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Relearning in semantic dementia reflects contributions from both medial temporal lobe episodic and degraded neocortical semantic systems: evidence in support of the complementary learning systems theory.
|Title||Relearning in semantic dementia reflects contributions from both medial temporal lobe episodic and degraded neocortical semantic systems: evidence in support of the complementary learning systems theory.|
|Publication Type||Journal Article|
|Year of Publication||2011|
|Authors||Mayberry, EJ, Sage, KE, Ehsan, S, Ralph, MALambon|
|Date Published||2011 Nov|
When relearning words, patients with semantic dementia (SD) exhibit a characteristic rigidity, including a failure to generalise names to untrained exemplars of trained concepts. This has been attributed to an over-reliance on the medial temporal region which captures information in sparse, non-overlapping and therefore rigid representations. The current study extends previous investigations of SD relearning by re-examining the additional contribution made by the degraded cortical semantic system. The standard relearning protocol was modified by careful selection of foils to show that people with semantic dementia were sometimes able to extend their learning appropriately but that this correct generalisation was minimal (i.e. the patients under-generalised their learning). The revised assessment procedure highlighted the fact that, after relearning, the participants also incorrectly over-generalised the learned label to closely related concepts. It is unlikely that these behaviours would occur if the participants had only formed sparse hippocampal representations. These novel data build on the notion that people with semantic dementia engage both the degraded cortical semantic (neocortex) and the episodic (medial temporal) systems to learn. Because of neocortical damage to the anterior temporal lobes, relearning is disordered with a characteristic pattern of under- and over-generalisation.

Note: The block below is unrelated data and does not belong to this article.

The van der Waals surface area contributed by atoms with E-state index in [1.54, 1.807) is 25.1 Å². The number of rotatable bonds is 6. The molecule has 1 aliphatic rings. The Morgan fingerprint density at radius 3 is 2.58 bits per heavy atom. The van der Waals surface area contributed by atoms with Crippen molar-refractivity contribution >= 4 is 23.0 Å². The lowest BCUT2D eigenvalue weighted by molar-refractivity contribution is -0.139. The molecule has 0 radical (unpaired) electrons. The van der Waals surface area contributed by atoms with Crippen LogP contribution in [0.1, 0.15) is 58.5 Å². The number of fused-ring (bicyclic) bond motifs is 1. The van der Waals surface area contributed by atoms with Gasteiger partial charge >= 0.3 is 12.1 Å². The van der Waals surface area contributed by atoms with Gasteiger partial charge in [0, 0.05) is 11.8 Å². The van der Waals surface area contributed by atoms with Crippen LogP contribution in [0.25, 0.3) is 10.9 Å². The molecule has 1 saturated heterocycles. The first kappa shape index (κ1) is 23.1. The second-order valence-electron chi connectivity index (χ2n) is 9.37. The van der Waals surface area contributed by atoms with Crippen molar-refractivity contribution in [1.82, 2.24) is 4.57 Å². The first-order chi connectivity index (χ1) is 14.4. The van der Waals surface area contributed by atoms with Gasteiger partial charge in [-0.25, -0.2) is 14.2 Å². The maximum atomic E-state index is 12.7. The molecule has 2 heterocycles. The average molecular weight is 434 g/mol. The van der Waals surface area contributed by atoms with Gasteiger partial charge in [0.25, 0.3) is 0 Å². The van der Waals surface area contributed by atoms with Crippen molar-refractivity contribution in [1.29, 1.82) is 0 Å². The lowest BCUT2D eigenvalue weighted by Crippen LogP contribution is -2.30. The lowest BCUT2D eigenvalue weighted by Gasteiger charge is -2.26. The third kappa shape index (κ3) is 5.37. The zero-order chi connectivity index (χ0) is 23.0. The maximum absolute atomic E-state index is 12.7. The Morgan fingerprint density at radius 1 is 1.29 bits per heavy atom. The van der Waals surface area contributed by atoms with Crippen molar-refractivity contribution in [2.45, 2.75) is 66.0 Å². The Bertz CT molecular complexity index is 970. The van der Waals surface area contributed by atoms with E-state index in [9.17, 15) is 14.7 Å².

|Keywords||Aged, Female, Frontotemporal Lobar Degeneration, Humans, Learning, Magnetic Resonance Imaging, Male, Middle Aged, Neocortex, Photic Stimulation, Semantics, Systems Theory, Temporal Lobe|
|Grant List||G0501632 / / Medical Research Council / United Kingdom|